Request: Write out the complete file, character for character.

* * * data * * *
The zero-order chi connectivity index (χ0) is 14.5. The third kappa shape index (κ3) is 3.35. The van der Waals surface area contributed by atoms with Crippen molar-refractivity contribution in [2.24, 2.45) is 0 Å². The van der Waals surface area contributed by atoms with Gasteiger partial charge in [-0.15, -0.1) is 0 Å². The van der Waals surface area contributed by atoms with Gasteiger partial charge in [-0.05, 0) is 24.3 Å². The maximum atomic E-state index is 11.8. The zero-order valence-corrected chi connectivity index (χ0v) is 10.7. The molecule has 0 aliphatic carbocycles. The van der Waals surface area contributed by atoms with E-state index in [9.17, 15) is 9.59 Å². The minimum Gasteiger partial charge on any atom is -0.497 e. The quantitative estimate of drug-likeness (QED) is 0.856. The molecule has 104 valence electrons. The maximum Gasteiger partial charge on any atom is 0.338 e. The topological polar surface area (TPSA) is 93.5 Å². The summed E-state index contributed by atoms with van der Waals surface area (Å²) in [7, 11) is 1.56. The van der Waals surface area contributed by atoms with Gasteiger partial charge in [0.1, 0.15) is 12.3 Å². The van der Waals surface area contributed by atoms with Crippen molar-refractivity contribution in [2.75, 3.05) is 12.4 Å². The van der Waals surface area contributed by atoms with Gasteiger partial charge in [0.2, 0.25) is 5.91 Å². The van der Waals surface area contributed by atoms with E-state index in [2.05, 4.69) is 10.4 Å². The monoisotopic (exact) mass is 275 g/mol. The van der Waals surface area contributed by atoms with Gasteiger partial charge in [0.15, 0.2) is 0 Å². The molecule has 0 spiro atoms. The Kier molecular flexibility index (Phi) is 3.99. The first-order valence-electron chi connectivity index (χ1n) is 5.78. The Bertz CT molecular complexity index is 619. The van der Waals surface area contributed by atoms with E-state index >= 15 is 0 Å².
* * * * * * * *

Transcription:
The zero-order chi connectivity index (χ0) is 14.5. The third kappa shape index (κ3) is 3.35. The van der Waals surface area contributed by atoms with Crippen molar-refractivity contribution in [2.24, 2.45) is 0 Å². The van der Waals surface area contributed by atoms with Gasteiger partial charge in [-0.15, -0.1) is 0 Å². The van der Waals surface area contributed by atoms with Gasteiger partial charge in [-0.05, 0) is 24.3 Å². The maximum atomic E-state index is 11.8. The zero-order valence-corrected chi connectivity index (χ0v) is 10.7. The molecule has 0 aliphatic carbocycles. The van der Waals surface area contributed by atoms with E-state index in [9.17, 15) is 9.59 Å². The minimum Gasteiger partial charge on any atom is -0.497 e. The quantitative estimate of drug-likeness (QED) is 0.856. The molecule has 104 valence electrons. The maximum Gasteiger partial charge on any atom is 0.338 e. The topological polar surface area (TPSA) is 93.5 Å². The summed E-state index contributed by atoms with van der Waals surface area (Å²) in [7, 11) is 1.56. The van der Waals surface area contributed by atoms with Gasteiger partial charge in [0.1, 0.15) is 12.3 Å². The van der Waals surface area contributed by atoms with Crippen molar-refractivity contribution in [2.75, 3.05) is 12.4 Å². The van der Waals surface area contributed by atoms with Gasteiger partial charge in [0.2, 0.25) is 5.91 Å². The van der Waals surface area contributed by atoms with E-state index in [2.05, 4.69) is 10.4 Å². The monoisotopic (exact) mass is 275 g/mol. The van der Waals surface area contributed by atoms with Gasteiger partial charge in [0.15, 0.2) is 0 Å². The molecule has 0 spiro atoms. The Kier molecular flexibility index (Phi) is 3.99. The first-order valence-electron chi connectivity index (χ1n) is 5.78. The Bertz CT molecular complexity index is 619. The van der Waals surface area contributed by atoms with E-state index >= 15 is 0 Å².